More from the report
On Tuesday, Nov. 16, at 7 p.m. ET, join experts from AARP, the U.S. Postal Inspection Service and the Federal Trade Commission in an online interactive conversation on the top scams targeting veterans, including mortgage scams, VA benefit scams, fake charities and tech scams. You can register for the Zoomcast here.
Watch the AARP Fraud Watch Network’s Facebook Live discussion featuring Troy Broussard, a Desert Storm veteran and senior adviser of AARP’s Veterans & Military Families Initiative, who reviewed the survey findings.
Listen to the latest episode of Take on Today, AARP’s news you can use podcast. It also features Broussard, who reviewed what the report’s findings mean for veterans.
For example, no legitimate business will ask for payment with gift cards. And fraud victims who send money through gift cards, cash and payment apps like Zelle or Venmo will likely never be able to recover their funds. But the report found that these were some of the payment methods least utilized, generally, by both the military community and civilians.
To avoid scams, AARP recommends signing up for the National Do Not Call Registry and using a call-blocking service. Additional valuable safeguards include using strong and unique passwords for each online account; using two-factor authentication; and placing a free security freeze on credit reports at each of the three major credit bureaus.
The survey, though, found that almost half of all respondents did not take advantage of robocall-blocking services and a third were not on the Do Not Call Registry. Both those in and outside the military community would benefit from more information on protections to reduce the risk of being targeted, the report says.
In May, the Department of Veterans Affairs (VA) developed a campaign to help older veterans and their families and caregivers identify scams and frauds such as pension-poaching schemes. The VA also offers information on veteran identity theft and has a toll-free help line for identity theft, 855-578-5492.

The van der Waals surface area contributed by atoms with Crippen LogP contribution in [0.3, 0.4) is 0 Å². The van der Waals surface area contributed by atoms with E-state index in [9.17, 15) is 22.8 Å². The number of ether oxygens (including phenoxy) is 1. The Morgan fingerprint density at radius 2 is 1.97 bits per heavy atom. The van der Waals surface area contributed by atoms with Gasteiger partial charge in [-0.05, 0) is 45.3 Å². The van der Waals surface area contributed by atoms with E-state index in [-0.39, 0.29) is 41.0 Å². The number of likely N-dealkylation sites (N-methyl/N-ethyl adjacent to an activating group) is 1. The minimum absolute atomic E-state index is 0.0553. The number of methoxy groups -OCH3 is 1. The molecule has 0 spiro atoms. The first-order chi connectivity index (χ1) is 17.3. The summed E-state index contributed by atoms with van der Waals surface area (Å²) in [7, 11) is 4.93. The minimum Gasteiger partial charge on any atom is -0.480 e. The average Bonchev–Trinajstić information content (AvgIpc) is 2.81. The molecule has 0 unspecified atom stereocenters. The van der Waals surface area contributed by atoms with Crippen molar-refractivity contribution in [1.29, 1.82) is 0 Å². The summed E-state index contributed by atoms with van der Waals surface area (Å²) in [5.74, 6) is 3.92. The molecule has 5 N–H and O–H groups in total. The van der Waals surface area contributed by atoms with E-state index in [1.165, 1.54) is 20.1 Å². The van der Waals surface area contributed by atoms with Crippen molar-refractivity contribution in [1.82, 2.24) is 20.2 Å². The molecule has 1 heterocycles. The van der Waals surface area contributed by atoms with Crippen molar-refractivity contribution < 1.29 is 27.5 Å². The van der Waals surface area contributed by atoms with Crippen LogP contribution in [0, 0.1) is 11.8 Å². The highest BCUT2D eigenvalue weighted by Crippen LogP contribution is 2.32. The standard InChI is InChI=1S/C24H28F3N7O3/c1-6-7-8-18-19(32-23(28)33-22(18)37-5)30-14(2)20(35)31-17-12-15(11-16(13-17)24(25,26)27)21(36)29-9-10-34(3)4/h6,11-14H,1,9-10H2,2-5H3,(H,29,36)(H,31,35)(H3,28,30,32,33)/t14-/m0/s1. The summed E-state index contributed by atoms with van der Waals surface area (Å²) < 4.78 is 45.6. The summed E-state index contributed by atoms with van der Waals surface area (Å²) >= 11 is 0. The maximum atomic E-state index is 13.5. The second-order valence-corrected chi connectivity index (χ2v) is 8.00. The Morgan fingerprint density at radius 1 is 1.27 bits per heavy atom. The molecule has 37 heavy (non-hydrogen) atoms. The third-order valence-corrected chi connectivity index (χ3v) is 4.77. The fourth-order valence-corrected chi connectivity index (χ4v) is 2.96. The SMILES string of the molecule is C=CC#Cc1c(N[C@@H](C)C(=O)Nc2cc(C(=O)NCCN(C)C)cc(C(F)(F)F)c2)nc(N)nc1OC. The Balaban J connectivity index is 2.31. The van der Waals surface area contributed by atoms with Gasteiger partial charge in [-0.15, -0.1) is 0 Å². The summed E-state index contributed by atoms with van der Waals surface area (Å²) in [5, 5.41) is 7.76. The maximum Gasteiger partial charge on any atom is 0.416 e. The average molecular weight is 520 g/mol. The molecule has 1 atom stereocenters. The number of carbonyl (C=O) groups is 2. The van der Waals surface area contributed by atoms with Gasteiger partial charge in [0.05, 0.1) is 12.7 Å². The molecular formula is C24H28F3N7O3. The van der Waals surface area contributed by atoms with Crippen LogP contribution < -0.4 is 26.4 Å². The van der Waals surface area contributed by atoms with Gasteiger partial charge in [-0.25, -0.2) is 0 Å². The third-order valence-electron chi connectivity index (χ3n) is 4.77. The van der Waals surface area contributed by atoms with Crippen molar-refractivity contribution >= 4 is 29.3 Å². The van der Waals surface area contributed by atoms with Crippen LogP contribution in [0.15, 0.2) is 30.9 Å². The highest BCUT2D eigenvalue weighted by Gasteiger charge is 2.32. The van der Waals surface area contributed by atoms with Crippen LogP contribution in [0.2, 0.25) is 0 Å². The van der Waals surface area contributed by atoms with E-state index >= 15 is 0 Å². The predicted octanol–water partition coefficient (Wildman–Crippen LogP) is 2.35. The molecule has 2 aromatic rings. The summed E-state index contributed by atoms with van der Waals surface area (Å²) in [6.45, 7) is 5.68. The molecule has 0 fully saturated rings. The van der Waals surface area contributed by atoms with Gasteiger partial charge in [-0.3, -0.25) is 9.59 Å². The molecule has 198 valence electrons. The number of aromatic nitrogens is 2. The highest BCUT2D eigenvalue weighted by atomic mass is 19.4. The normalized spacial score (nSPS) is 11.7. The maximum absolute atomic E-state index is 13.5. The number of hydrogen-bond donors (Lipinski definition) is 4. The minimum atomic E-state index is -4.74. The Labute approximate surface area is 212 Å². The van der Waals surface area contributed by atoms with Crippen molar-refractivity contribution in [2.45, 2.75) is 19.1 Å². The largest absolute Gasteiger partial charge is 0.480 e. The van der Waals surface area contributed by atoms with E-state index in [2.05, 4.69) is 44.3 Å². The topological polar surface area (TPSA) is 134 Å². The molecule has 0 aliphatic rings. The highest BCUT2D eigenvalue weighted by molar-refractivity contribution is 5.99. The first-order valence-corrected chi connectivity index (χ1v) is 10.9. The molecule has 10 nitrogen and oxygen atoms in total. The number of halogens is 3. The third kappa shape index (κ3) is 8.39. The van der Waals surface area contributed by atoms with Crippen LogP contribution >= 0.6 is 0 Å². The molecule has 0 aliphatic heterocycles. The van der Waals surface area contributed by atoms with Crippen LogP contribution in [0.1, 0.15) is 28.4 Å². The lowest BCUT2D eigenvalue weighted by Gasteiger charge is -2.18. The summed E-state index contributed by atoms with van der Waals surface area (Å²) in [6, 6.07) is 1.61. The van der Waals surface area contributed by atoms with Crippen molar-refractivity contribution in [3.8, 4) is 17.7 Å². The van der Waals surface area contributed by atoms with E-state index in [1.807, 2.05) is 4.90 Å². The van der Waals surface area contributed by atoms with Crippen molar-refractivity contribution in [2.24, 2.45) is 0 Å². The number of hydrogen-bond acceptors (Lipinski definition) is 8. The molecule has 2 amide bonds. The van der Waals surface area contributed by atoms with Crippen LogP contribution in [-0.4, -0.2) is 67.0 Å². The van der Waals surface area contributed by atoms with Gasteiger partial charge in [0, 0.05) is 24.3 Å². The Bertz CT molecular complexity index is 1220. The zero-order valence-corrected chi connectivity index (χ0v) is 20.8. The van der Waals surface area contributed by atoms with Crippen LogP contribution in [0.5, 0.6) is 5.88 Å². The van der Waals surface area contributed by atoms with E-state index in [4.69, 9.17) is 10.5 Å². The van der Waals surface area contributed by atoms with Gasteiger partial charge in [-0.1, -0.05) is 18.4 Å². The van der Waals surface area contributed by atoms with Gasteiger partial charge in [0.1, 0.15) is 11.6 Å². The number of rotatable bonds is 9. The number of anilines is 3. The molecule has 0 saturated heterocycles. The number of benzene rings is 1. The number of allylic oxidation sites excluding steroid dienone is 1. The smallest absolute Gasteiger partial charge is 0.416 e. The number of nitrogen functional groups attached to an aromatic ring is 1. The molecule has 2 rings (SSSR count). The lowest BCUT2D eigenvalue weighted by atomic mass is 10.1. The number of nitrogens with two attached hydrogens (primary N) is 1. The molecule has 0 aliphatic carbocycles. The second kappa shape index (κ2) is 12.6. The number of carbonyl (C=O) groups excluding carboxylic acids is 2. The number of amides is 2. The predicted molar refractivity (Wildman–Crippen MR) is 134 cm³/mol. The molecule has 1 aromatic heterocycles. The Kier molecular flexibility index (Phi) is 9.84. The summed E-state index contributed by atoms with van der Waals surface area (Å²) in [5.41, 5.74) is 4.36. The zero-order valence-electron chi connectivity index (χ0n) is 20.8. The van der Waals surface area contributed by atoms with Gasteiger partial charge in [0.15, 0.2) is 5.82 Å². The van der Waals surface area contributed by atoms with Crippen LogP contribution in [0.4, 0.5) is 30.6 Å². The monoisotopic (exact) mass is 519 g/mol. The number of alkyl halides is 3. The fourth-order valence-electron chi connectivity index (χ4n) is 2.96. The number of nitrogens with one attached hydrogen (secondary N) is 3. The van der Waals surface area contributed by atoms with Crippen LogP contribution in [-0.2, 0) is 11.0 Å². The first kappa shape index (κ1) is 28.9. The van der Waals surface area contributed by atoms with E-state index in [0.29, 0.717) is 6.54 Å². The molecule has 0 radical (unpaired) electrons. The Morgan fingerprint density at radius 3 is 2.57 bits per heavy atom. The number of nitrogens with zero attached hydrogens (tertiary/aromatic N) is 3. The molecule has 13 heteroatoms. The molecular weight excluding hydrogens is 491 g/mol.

How does AARP help veterans combat fraud?
AARP offers additional resources including alerts about the latest scams, a scam-tracking map, tip sheets and a podcast called The Perfect Scam. The AARP Watchdog Alert Handbook: Veterans’ Edition explains 10 ways con artists target veterans. Those within the military community who have received suspicious emails, texts, phone calls or mail can report them to trained volunteers by e-mailing firstname.lastname@example.org or by calling the AARP Fraud Watch Network help line, 877-908-3360.
Meanwhile, AARP advocates at the federal, state and local levels for policy changes that protect consumers and enforce existing laws.
About the survey: The poll was administered in August 2021 to 1,660 people, 851 active or former U.S. military respondents and 809 civilians age 18 and older, using NORC’s AmeriSpeak Internet Panel. The margin of error at the 95 percent confidence level was 3.76 percent among the veteran group and 4.4 percent among the civilian group.
Aaron Kassraie writes about issues important to military veterans and their families for AARP. He also serves as a general assignment reporter. Kassraie previously covered U.S. foreign policy as a correspondent for the Kuwait News Agency’s Washington bureau and worked in news gathering for USA Today and Al Jazeera English.